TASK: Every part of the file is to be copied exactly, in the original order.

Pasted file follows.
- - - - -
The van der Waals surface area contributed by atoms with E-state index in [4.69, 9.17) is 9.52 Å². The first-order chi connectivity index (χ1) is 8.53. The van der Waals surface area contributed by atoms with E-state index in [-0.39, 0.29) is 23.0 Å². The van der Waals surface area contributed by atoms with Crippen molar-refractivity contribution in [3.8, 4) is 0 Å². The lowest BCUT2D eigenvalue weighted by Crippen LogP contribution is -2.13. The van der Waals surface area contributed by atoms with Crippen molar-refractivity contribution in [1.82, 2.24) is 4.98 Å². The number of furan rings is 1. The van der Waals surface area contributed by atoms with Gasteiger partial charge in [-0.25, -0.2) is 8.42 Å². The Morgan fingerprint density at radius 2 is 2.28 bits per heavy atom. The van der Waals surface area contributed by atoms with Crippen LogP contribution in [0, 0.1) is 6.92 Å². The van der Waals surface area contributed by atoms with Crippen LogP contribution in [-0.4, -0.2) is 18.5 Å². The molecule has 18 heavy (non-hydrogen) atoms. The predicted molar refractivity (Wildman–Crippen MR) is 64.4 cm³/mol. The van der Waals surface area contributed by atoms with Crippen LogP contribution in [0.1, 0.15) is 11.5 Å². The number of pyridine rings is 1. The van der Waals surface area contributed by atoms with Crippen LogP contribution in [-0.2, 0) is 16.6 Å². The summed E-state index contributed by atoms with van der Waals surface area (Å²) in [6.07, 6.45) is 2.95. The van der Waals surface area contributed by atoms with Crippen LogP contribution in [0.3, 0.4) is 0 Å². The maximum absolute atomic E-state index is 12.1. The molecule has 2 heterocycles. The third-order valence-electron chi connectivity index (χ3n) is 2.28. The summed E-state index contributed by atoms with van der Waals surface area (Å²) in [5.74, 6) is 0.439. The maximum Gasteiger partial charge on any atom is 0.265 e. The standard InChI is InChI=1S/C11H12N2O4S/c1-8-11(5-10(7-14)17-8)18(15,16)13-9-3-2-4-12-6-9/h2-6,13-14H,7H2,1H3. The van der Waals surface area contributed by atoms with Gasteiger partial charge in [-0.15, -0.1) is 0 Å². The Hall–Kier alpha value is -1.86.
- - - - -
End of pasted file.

The van der Waals surface area contributed by atoms with E-state index in [4.69, 9.17) is 9.52 Å². The first-order chi connectivity index (χ1) is 8.53. The van der Waals surface area contributed by atoms with E-state index in [-0.39, 0.29) is 23.0 Å². The van der Waals surface area contributed by atoms with Crippen molar-refractivity contribution in [3.8, 4) is 0 Å². The lowest BCUT2D eigenvalue weighted by Crippen LogP contribution is -2.13. The van der Waals surface area contributed by atoms with Crippen molar-refractivity contribution in [1.82, 2.24) is 4.98 Å². The number of furan rings is 1. The van der Waals surface area contributed by atoms with Gasteiger partial charge in [-0.25, -0.2) is 8.42 Å². The Morgan fingerprint density at radius 2 is 2.28 bits per heavy atom. The van der Waals surface area contributed by atoms with Crippen LogP contribution in [0, 0.1) is 6.92 Å². The van der Waals surface area contributed by atoms with Crippen LogP contribution in [-0.4, -0.2) is 18.5 Å². The molecule has 18 heavy (non-hydrogen) atoms. The predicted molar refractivity (Wildman–Crippen MR) is 64.4 cm³/mol. The van der Waals surface area contributed by atoms with Crippen LogP contribution in [0.1, 0.15) is 11.5 Å². The number of pyridine rings is 1. The van der Waals surface area contributed by atoms with Crippen LogP contribution in [-0.2, 0) is 16.6 Å². The summed E-state index contributed by atoms with van der Waals surface area (Å²) in [6.07, 6.45) is 2.95. The van der Waals surface area contributed by atoms with Crippen LogP contribution in [0.3, 0.4) is 0 Å². The maximum absolute atomic E-state index is 12.1. The molecule has 2 heterocycles. The third-order valence-electron chi connectivity index (χ3n) is 2.28. The summed E-state index contributed by atoms with van der Waals surface area (Å²) in [5.74, 6) is 0.439. The maximum Gasteiger partial charge on any atom is 0.265 e. The standard InChI is InChI=1S/C11H12N2O4S/c1-8-11(5-10(7-14)17-8)18(15,16)13-9-3-2-4-12-6-9/h2-6,13-14H,7H2,1H3. The van der Waals surface area contributed by atoms with Gasteiger partial charge in [-0.15, -0.1) is 0 Å². The Hall–Kier alpha value is -1.86.